Vita Means Life - A Retrospective (2011-2019)

Vita Means Life - A Retrospective (2011-2019) - Article

by Adam Cartwright , posted on 23 September 2018 / 6,055 Views

With the sad but expected news that Sony is finally discontinuing production of PlayStation Vita hardware worldwide (combined with the earlier news that cartridge production was stopping in the west), it marks what will likely be the final chapter in the extraordinary journey for this little handheld that could. Despite its own creator rapidly withdrawing development support, third-parties cancelling projects left and right, and more internet negativity than I've ever seen for a console, it just kept trucking on - delivering a brilliant gaming experience for anyone willing to give it a shot.

So in light of this news I wanted to deliver a brief retrospective to what has become my favourite gaming machine ever, looking back at all the things it has done so well throughout its life, alongside a short look at what its final year might hold from here. While it's sad to see the Vita finally reaching the end of its life, there have been so many brilliant experiences along the way that I want to celebrate these here - and I know I've (personally) got many more years of enjoyment to come thanks to my backlog too!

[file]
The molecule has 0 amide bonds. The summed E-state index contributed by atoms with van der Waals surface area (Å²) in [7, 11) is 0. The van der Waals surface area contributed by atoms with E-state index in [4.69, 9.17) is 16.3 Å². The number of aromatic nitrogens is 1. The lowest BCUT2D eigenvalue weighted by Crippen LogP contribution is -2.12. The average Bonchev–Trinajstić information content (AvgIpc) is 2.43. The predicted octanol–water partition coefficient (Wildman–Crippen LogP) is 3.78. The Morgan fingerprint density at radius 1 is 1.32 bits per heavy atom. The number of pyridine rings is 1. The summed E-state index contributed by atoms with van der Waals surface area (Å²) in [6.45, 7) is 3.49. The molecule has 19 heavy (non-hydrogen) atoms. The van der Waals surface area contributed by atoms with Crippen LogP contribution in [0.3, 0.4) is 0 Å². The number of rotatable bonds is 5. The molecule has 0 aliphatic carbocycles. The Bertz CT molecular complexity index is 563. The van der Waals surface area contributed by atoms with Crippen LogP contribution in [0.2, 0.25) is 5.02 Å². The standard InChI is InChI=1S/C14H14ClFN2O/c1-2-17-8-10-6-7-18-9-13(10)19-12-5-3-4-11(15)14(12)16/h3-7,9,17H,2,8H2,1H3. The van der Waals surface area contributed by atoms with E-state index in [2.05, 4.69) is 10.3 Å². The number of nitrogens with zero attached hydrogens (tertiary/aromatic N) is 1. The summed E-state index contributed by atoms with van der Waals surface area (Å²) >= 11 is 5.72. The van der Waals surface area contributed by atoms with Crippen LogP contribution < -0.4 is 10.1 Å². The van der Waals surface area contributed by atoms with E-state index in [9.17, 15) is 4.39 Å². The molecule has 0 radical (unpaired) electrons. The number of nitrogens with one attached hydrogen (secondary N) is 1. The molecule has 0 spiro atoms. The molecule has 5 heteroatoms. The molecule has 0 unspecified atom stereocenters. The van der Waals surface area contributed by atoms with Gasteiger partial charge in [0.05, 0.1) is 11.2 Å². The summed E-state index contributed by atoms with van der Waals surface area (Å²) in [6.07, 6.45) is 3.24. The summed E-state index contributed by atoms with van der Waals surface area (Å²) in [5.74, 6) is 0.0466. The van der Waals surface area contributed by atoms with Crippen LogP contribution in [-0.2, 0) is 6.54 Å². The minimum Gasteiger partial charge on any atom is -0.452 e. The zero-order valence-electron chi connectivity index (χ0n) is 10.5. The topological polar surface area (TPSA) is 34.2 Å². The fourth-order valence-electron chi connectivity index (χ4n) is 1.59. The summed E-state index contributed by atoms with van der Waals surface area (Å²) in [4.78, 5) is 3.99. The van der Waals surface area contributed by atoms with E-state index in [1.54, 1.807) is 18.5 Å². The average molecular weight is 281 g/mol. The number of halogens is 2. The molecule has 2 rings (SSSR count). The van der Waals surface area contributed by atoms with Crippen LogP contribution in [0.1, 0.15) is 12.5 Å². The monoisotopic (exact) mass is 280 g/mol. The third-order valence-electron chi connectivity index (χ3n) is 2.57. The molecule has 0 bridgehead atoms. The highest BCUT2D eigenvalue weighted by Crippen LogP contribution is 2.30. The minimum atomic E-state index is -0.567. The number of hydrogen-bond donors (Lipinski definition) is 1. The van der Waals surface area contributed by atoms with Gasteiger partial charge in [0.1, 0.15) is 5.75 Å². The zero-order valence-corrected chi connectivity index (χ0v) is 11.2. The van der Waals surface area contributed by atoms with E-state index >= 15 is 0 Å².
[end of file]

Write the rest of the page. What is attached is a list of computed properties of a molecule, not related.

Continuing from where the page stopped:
'Console Quality on the Go'

The big advertising slogan for Sony during the Vita's launch was 'play console quality games everywhere' or variations of it (for example, in this Madden advert) and, to its credit, during the first few years of the handheld's life a number of big-budget franchises were smartly adapted down to the smaller form factor. The first wave included bespoke titles such as Assassin's Creed III: LiberationLittleBigPlanet and Uncharted: Golden Abyss, as well as brilliant ports like Mortal KombatPlayStation All-Stars Battle Royale and Virtua Tennis 4, all of which are worth checking out.

By the end of 2013, things like Dead or Alive 5, Earth Defence Force 2017 and Killzone Mercenary had bolstered the Vita's ranks even further, alongside some of the most accomplished handheld sports titles ever like FIFA 13, Madden NFL 13 and MLB 13: The Show, while 2014 offered new experiences like Freedom Wars and Toukiden, with returning favourites like Final Fantasy X/X2 and the God of War Collection, cementing Sony's vision for the Vita as a home for console quality portable gaming.